If your company is typical, the answer is probably NO! Few organizations welcome Millennials well. In fact, many companies consider Millennials the enemy and unwelcome outsiders.
Traditional recruiting, hiring, and management techniques that survived the test of time are nearly worthless. Without an ambitious make-over of recruitment, selection, and talent management, almost every organization is facing an unprecedented disruption to life as usual.
Let’s take a look at a company called The American Dream or TAD for short. (The company is real – the name changed for anonymity.)
Tad was started over 40 years ago with a pocketful of change, a vision from its founder, and less than a handful of hard working employees. And like many family owned businesses started in the 60s and 70s, the company was transitioned recently to the second generation.
Looking forward, its future is bright and on course for continued growth– if it can overcome one major hurdle. Throughout its history HR was a business function that ran almost silently in the background. And that might be overstating it a bit. For employees who worked hard and stayed the course, life-long employment was the reward. TAD had enviable metrics to prove it, too.
Long spans stretched between new hires, and most of them were hired to fill new job openings, not replace terminated workers. Employee turnover was almost non-existent and loyalty was the envy of all those businesses around them. Once hired at TAD, employees stayed…and stayed… and stayed. For many of its 75 employees, this was often the first and last job they held.
TAD’s workforce, like that in many companies, is graying. Right now 32 percent of the workforce is over 60 years old, nearly half are 50-plus. At the other end of the generational spectrum only 2 employees are under 30 and less than 12 percent are under 40!
With retirements pending, TAD for the first time in its history is faced with replacing not one but a dozen or more employees. Within ten years, more than half of the workforce might need to be replaced. Some of these vacated jobs were held by the same person from the day the job was created. Talk about culture shock when the replacement workers will be Millennials and Gen Z, two or more generations removed!
Fortunately, TAD’s management team recognizes HR cannot operate under the fallacy of it-is-business-as-usual. But like so many other businesses, it is also a bit fearful of the attitudes, work style, and life dreams of young workers. That admission of the unknown may be exactly what the doctor ordered to find an effective fix.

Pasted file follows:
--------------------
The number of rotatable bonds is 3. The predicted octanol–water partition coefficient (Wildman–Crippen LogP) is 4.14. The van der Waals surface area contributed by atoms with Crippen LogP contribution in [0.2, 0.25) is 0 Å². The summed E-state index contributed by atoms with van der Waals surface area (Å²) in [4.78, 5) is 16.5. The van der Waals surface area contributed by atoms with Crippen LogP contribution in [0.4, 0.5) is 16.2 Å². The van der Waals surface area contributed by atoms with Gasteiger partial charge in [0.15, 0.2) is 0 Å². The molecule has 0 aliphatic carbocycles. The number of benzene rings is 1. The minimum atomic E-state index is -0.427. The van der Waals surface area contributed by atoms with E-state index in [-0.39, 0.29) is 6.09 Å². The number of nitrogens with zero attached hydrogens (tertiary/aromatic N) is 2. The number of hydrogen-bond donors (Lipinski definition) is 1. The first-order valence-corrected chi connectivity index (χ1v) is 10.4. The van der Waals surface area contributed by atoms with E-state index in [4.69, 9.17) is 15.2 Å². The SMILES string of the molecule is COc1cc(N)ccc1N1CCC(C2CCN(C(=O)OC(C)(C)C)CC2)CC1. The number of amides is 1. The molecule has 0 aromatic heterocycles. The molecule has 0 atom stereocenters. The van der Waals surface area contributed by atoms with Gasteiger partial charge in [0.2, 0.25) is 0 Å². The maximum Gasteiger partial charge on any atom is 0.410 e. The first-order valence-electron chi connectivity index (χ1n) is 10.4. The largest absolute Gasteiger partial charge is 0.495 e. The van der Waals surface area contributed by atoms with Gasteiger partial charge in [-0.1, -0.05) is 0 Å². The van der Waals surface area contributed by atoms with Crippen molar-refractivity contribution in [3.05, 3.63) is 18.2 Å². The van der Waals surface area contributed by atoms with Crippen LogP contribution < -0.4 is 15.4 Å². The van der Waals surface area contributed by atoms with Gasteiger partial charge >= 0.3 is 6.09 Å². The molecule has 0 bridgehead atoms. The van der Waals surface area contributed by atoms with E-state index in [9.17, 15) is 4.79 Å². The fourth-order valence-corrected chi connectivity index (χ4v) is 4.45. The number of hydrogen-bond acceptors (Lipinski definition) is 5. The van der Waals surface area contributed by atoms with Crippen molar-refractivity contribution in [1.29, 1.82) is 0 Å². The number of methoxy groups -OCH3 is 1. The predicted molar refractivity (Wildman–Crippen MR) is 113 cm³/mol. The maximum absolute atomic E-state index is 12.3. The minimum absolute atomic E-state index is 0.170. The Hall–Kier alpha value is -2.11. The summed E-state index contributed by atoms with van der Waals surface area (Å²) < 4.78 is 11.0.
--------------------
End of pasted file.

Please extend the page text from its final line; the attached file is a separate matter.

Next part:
With Millennials knocking at its door with every new job posting, 3 to 5 years, not decade-long careers, may be the best one can hope for. What many companies experience these days when they attempt to replace a long-term employee is “churnover.” It’s not uncommon for an employer to replace one 30 year veteran with three or more employees within the first year.
Unfortunately churnover is often blamed on the Millennial attitude. But that’s only partially true and a poor excuse for outdated and lazy management and strategy.
When a company like TAD uses time-tested-traditional recruiting methods to recruit in today’s labor market, their job opportunity message sounds like chalk screeching on a black board to the Millennial (if Millennials even know what that sounds like!) It’s the same theory that suggests shouting louder and speaking slower to get the attention of a deaf person! It doesn’t work…and worse, it frustrates both parties.
Recruiting in the Age of Googlization requires a re-examination of the screening and hiring process, on-boarding, and the preparation of supervisors to manage, engage, reward, and retain younger employees. Effective talent management isn’t just about replacing a body but hiring the right employee (regardless of age) who has the right abilities and skills and an attitude and behavior that fits with his co-workers and within the culture.
How ready is your company to recruit, welcome, and manage Millennials and Generation Z?
Walk in the shoes of a Millennial (and Gen Z). Do a demographic analysis. Who will they see when they show up at your doorstep? What is the age distribution of your workforce? How many 60 years and older workers do you employ compared to 30 years and under? How many are in their 40s vs 50s? The older the workforce and the longer they’ve been on your payroll, the more planning and adjustments you will likely face.
All risks are not equal. Identifying the age distribution of your workers is one step in the right direction. You could have a healthy distribution for all positions except one but that one vacant job could disrupt or curtail operations, production, or sales. It is important to identify hard-to-fill key positions and have a plan ready for succession or recruitment without notice.
Readiness is more than a job posting. It’s inevitable that Millennials and even Gen Z will be the target of your next recruitment campaign? How prepared is your organization to recruit them? Is your website mobile ready and application process Millennial-friendly? Are managers prepared to interview and on-board these young adults? Will your workforce be welcoming or treat these new hires like flies at a picnic?
Within five years or less the scales will tip faster than it has in decades as the aging Baby Boomers retire and Millennials and Gen Z come on board. Without preparation and training, management and its managers will experience a rude awakening.